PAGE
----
The hard part is that there is no easy answer. The only way you learn to drive is by driving. The only way you get endurance as a runner is by running. And the only way you get endurance in creativity is by making more stuff. So, maybe that’s the simple answer. Students should spend less time testing and more time making.

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John Spencer

My goal is simple. I want to make something each day. Sometimes I make things. Sometimes I make a difference. On a good day, I get to do both.More about me


  • Nancy Wilson says:

    John, Your comment about multiple hours of effort appearing as an hour of time spent seems to sum up my Masters program in Educational Technology – you really Are Bad at things in the beginning. But that is OK, because we learn from our mistakes, or should be able to. This, too,
    reminded me of a video I just watched titled "Austin's Butterfly" – you probably watched it eons ago. I plan to show it to my 7th graders, but wonder if they will 'get' the message of perseverance. Maybe I need to give them something to 'make' to see how they do. They did great last year with Mother's Day cards (Geometry tie-in, shapes) Thanks for your insight! Nancy/Concordia U, Irvine, CA (Hawthorne)

  • AGLL says:

    John, I wonder also if students struggle with creativity because they are always driven to find the right, (or perfect), answer and in many cases, when asked to be creative, there is no "right" answer? Many students are afraid to "fail" and creativity has a built in failure system which the struggle with. As far as creative endurance on the teacher end, the hardest part for me is the first five minutes where my mind is going many different directions. Once I channel my brain to focus on the task at hand, things usually fall into place. Thanks for the great read!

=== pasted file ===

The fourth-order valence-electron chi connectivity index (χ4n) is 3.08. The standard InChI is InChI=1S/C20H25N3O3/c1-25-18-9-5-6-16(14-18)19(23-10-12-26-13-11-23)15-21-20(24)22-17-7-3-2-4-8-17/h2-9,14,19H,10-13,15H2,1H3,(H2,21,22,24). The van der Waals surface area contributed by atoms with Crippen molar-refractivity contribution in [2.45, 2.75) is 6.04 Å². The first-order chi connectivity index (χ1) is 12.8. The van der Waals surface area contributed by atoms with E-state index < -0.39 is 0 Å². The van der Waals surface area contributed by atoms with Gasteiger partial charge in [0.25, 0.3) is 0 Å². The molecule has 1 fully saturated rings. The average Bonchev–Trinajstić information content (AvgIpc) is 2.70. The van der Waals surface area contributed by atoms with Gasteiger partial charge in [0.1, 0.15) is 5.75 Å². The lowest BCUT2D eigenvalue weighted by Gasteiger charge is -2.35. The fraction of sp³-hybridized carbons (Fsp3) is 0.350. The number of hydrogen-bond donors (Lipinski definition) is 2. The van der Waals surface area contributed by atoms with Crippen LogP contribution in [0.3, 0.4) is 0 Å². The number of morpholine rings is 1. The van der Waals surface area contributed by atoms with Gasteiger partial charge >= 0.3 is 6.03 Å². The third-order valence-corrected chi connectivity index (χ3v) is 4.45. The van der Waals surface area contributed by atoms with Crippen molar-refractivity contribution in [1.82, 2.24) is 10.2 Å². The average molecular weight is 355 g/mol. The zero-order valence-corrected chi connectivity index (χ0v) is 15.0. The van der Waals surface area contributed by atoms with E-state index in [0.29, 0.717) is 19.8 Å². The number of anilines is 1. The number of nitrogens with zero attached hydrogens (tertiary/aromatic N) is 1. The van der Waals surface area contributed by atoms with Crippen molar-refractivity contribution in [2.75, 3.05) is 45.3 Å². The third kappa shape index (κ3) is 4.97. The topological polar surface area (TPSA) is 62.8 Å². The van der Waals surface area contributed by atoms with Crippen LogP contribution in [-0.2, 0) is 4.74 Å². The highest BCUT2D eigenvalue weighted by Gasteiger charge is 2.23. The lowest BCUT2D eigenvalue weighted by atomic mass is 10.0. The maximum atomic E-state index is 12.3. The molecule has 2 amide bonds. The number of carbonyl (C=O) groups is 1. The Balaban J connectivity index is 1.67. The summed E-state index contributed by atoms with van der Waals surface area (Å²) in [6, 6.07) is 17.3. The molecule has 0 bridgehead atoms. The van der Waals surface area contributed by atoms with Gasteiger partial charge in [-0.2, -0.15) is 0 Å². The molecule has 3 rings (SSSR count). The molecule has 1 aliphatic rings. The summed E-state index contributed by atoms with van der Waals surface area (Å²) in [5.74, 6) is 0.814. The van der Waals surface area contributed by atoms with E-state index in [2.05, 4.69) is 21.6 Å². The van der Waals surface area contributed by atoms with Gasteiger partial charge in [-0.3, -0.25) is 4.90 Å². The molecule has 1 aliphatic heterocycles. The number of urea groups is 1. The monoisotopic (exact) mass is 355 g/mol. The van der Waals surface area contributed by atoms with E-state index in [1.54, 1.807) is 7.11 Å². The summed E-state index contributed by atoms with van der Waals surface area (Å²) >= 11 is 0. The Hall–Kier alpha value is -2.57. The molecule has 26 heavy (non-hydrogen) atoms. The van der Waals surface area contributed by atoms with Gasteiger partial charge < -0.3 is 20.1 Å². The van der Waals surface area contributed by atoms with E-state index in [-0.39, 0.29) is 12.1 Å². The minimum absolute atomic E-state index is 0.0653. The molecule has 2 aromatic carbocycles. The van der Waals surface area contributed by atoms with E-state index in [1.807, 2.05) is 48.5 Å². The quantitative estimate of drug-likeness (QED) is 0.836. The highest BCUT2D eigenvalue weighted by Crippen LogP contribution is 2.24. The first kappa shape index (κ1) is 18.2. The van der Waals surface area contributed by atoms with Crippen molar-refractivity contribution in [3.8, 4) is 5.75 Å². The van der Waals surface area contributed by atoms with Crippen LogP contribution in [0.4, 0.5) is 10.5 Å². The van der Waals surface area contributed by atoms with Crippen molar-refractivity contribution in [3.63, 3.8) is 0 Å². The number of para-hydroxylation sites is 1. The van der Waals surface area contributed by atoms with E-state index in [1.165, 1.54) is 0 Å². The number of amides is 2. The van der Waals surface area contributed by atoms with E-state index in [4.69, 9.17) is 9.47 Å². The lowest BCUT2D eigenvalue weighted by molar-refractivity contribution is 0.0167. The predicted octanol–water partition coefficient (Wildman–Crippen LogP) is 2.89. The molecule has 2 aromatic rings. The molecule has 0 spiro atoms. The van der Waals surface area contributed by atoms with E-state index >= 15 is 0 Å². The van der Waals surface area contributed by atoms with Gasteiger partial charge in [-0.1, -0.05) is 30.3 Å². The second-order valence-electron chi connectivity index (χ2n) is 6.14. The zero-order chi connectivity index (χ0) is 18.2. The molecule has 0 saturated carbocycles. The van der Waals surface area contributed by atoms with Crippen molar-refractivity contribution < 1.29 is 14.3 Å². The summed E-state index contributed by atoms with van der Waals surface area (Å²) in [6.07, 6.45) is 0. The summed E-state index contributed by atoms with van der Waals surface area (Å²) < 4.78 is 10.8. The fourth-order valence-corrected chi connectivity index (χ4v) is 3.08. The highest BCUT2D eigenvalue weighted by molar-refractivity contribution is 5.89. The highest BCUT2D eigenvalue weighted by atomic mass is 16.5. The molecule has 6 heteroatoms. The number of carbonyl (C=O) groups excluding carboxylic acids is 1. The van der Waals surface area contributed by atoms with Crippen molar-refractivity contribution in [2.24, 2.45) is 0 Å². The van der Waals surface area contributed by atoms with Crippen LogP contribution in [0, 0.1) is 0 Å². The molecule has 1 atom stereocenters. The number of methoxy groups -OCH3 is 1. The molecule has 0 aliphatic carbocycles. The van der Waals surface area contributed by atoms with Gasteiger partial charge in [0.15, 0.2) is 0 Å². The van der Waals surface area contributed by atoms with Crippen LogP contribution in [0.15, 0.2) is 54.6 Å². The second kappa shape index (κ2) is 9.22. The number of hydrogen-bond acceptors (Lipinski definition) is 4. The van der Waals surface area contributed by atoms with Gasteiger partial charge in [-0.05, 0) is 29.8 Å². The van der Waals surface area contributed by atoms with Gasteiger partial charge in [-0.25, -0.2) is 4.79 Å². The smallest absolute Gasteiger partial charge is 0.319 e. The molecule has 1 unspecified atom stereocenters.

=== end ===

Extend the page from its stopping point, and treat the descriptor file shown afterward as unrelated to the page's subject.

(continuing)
• Rachelle Gonzales says:

    Hi John, I like your description on the process of reaching creative fluency…how working on your craft is not only slow but also bad at the beginning. As a classroom teacher, it is such a challenge to emphasize the appreciation of creativity and the time it takes to become fluent at your craft. Thankfully, we now have the ISTE Standards that gives us the liberty to focus on creativity and innovation in the classroom, along with engaging students to become fluent learners with the tools they are provided to enhance their learning. However, the challenge is how do we find a balance between creating a learning environment for our students that will give them time to create while still preparing them to succeed academically, regardless of testing. I greatly agree with you that students ought to spend less time testing and more time making. My students are always engaged more when creating and I see how they get absolute pleasure from it. Hopefully, in the near future more time will be invested in creativity in the classroom than ever before. Thanks for your wonderful read!

  • Sarah Sparks says:

    Great description of the process of creative thinking. It can be hard at first, and so many students (and adults) struggle and get frustrated with the process. Providing more opportunities for young people to explore and build, where there is not any one right answer would be a great step in building these skills. Ideal = Makerspaces in every school perhaps?